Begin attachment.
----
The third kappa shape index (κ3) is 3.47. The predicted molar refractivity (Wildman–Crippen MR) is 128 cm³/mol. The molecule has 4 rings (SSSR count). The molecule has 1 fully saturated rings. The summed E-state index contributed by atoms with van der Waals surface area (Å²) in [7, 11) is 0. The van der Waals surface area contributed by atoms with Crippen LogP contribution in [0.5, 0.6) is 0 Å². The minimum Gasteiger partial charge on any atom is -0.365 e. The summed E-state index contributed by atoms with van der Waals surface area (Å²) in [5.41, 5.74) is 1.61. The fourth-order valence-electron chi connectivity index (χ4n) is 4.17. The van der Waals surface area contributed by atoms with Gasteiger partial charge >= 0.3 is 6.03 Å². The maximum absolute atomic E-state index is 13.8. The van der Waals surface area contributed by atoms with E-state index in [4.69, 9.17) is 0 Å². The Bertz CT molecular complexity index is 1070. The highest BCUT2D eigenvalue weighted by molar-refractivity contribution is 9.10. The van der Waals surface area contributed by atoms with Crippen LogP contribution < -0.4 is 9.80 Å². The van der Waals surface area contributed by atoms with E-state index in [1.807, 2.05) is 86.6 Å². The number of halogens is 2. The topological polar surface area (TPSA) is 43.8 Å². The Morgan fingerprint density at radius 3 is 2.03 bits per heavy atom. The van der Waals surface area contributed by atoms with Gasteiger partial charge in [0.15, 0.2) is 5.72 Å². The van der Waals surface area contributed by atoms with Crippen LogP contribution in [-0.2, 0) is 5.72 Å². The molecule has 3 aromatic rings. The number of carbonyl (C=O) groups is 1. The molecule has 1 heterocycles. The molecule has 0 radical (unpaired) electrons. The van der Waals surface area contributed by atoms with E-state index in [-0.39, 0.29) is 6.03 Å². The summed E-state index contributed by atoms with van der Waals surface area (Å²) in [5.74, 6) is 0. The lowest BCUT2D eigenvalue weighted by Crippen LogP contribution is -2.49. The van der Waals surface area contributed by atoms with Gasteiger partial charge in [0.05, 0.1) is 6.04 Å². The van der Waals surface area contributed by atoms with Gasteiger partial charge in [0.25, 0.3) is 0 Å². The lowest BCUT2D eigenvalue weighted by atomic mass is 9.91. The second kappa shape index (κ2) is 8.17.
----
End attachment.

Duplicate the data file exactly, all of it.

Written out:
The third kappa shape index (κ3) is 3.47. The predicted molar refractivity (Wildman–Crippen MR) is 128 cm³/mol. The molecule has 4 rings (SSSR count). The molecule has 1 fully saturated rings. The summed E-state index contributed by atoms with van der Waals surface area (Å²) in [7, 11) is 0. The van der Waals surface area contributed by atoms with Crippen LogP contribution in [0.5, 0.6) is 0 Å². The minimum Gasteiger partial charge on any atom is -0.365 e. The summed E-state index contributed by atoms with van der Waals surface area (Å²) in [5.41, 5.74) is 1.61. The fourth-order valence-electron chi connectivity index (χ4n) is 4.17. The van der Waals surface area contributed by atoms with Gasteiger partial charge >= 0.3 is 6.03 Å². The maximum absolute atomic E-state index is 13.8. The van der Waals surface area contributed by atoms with E-state index in [4.69, 9.17) is 0 Å². The Bertz CT molecular complexity index is 1070. The highest BCUT2D eigenvalue weighted by molar-refractivity contribution is 9.10. The van der Waals surface area contributed by atoms with Crippen LogP contribution < -0.4 is 9.80 Å². The van der Waals surface area contributed by atoms with E-state index in [1.807, 2.05) is 86.6 Å². The number of halogens is 2. The topological polar surface area (TPSA) is 43.8 Å². The Morgan fingerprint density at radius 3 is 2.03 bits per heavy atom. The van der Waals surface area contributed by atoms with Gasteiger partial charge in [0.15, 0.2) is 5.72 Å². The van der Waals surface area contributed by atoms with Crippen LogP contribution in [-0.2, 0) is 5.72 Å². The molecule has 3 aromatic rings. The number of carbonyl (C=O) groups is 1. The molecule has 1 heterocycles. The molecule has 0 radical (unpaired) electrons. The van der Waals surface area contributed by atoms with E-state index in [-0.39, 0.29) is 6.03 Å². The summed E-state index contributed by atoms with van der Waals surface area (Å²) in [5.74, 6) is 0. The lowest BCUT2D eigenvalue weighted by Crippen LogP contribution is -2.49. The van der Waals surface area contributed by atoms with Gasteiger partial charge in [0.05, 0.1) is 6.04 Å². The van der Waals surface area contributed by atoms with Gasteiger partial charge in [0.25, 0.3) is 0 Å². The lowest BCUT2D eigenvalue weighted by atomic mass is 9.91. The second kappa shape index (κ2) is 8.17.